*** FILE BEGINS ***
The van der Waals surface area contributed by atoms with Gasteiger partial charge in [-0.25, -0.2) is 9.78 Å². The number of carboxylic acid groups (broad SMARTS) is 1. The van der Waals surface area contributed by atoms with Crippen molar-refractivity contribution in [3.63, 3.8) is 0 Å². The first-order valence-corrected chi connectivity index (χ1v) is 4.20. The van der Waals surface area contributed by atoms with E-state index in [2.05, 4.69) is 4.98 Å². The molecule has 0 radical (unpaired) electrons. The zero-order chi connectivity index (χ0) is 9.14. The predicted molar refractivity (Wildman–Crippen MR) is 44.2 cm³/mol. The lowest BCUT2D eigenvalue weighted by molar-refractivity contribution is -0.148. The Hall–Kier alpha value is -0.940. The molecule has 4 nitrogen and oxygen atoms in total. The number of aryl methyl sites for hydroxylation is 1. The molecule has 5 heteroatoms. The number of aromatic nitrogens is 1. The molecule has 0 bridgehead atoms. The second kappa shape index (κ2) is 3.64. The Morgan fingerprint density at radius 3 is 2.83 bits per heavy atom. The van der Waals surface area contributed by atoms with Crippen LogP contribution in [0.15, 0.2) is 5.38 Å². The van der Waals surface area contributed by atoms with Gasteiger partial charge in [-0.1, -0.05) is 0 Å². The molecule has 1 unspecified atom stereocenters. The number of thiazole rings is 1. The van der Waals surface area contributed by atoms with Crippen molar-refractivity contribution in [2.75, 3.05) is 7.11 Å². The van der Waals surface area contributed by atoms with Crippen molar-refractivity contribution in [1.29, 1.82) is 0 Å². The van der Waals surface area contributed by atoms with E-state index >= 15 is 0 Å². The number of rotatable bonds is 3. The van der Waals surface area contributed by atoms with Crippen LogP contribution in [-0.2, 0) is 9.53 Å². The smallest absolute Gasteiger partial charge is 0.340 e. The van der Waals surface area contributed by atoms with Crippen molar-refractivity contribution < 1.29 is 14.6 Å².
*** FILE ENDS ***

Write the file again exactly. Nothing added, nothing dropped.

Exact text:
The van der Waals surface area contributed by atoms with Gasteiger partial charge in [-0.25, -0.2) is 9.78 Å². The number of carboxylic acid groups (broad SMARTS) is 1. The van der Waals surface area contributed by atoms with Crippen molar-refractivity contribution in [3.63, 3.8) is 0 Å². The first-order valence-corrected chi connectivity index (χ1v) is 4.20. The van der Waals surface area contributed by atoms with E-state index in [2.05, 4.69) is 4.98 Å². The molecule has 0 radical (unpaired) electrons. The zero-order chi connectivity index (χ0) is 9.14. The predicted molar refractivity (Wildman–Crippen MR) is 44.2 cm³/mol. The lowest BCUT2D eigenvalue weighted by molar-refractivity contribution is -0.148. The Hall–Kier alpha value is -0.940. The molecule has 4 nitrogen and oxygen atoms in total. The number of aryl methyl sites for hydroxylation is 1. The molecule has 5 heteroatoms. The number of aromatic nitrogens is 1. The molecule has 0 bridgehead atoms. The second kappa shape index (κ2) is 3.64. The Morgan fingerprint density at radius 3 is 2.83 bits per heavy atom. The van der Waals surface area contributed by atoms with Crippen LogP contribution in [0.15, 0.2) is 5.38 Å². The van der Waals surface area contributed by atoms with Gasteiger partial charge in [-0.1, -0.05) is 0 Å². The molecule has 1 unspecified atom stereocenters. The number of thiazole rings is 1. The van der Waals surface area contributed by atoms with Crippen molar-refractivity contribution in [2.75, 3.05) is 7.11 Å². The van der Waals surface area contributed by atoms with Crippen molar-refractivity contribution in [1.29, 1.82) is 0 Å². The van der Waals surface area contributed by atoms with E-state index >= 15 is 0 Å². The number of rotatable bonds is 3. The van der Waals surface area contributed by atoms with Crippen LogP contribution in [-0.2, 0) is 9.53 Å². The smallest absolute Gasteiger partial charge is 0.340 e. The van der Waals surface area contributed by atoms with Crippen molar-refractivity contribution < 1.29 is 14.6 Å².